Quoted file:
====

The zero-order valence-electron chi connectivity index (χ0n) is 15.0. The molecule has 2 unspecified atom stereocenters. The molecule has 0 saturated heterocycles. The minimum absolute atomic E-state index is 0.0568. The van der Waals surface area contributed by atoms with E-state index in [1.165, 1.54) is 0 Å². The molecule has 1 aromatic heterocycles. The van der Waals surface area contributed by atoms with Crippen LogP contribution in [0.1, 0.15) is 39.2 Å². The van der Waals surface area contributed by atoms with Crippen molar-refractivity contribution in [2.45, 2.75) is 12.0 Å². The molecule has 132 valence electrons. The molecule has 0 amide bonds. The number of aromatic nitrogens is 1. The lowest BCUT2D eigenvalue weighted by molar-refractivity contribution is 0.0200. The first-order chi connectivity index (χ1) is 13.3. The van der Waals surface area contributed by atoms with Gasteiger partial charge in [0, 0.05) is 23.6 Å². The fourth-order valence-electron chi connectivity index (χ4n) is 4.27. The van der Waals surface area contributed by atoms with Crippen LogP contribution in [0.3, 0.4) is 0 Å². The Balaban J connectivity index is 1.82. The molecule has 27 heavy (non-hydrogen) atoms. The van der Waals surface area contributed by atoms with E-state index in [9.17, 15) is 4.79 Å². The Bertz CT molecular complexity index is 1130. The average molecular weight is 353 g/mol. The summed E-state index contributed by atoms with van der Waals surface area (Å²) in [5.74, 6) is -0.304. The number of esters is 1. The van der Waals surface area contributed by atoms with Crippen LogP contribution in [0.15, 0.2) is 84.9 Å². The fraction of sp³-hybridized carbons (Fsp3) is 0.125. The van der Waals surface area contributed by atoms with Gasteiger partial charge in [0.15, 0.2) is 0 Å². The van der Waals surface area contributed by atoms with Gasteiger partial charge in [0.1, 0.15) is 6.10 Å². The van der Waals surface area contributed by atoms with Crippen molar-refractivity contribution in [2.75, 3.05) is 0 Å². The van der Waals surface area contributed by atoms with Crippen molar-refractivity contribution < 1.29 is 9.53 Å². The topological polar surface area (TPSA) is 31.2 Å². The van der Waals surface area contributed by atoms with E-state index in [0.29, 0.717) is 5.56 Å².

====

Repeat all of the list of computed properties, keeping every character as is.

The zero-order valence-electron chi connectivity index (χ0n) is 15.0. The molecule has 2 unspecified atom stereocenters. The molecule has 0 saturated heterocycles. The minimum absolute atomic E-state index is 0.0568. The van der Waals surface area contributed by atoms with E-state index in [1.165, 1.54) is 0 Å². The molecule has 1 aromatic heterocycles. The van der Waals surface area contributed by atoms with Crippen LogP contribution in [0.1, 0.15) is 39.2 Å². The van der Waals surface area contributed by atoms with Crippen molar-refractivity contribution in [2.45, 2.75) is 12.0 Å². The molecule has 132 valence electrons. The molecule has 0 amide bonds. The number of aromatic nitrogens is 1. The lowest BCUT2D eigenvalue weighted by molar-refractivity contribution is 0.0200. The first-order chi connectivity index (χ1) is 13.3. The van der Waals surface area contributed by atoms with Gasteiger partial charge in [0, 0.05) is 23.6 Å². The fourth-order valence-electron chi connectivity index (χ4n) is 4.27. The van der Waals surface area contributed by atoms with Crippen LogP contribution in [0.3, 0.4) is 0 Å². The Balaban J connectivity index is 1.82. The molecule has 27 heavy (non-hydrogen) atoms. The van der Waals surface area contributed by atoms with E-state index in [9.17, 15) is 4.79 Å². The Bertz CT molecular complexity index is 1130. The average molecular weight is 353 g/mol. The summed E-state index contributed by atoms with van der Waals surface area (Å²) in [5.74, 6) is -0.304. The number of esters is 1. The van der Waals surface area contributed by atoms with Crippen LogP contribution in [0.15, 0.2) is 84.9 Å². The fraction of sp³-hybridized carbons (Fsp3) is 0.125. The van der Waals surface area contributed by atoms with Gasteiger partial charge in [0.15, 0.2) is 0 Å². The van der Waals surface area contributed by atoms with Gasteiger partial charge in [0.1, 0.15) is 6.10 Å². The van der Waals surface area contributed by atoms with Crippen molar-refractivity contribution in [2.75, 3.05) is 0 Å². The van der Waals surface area contributed by atoms with Crippen molar-refractivity contribution < 1.29 is 9.53 Å². The topological polar surface area (TPSA) is 31.2 Å². The van der Waals surface area contributed by atoms with E-state index in [0.29, 0.717) is 5.56 Å².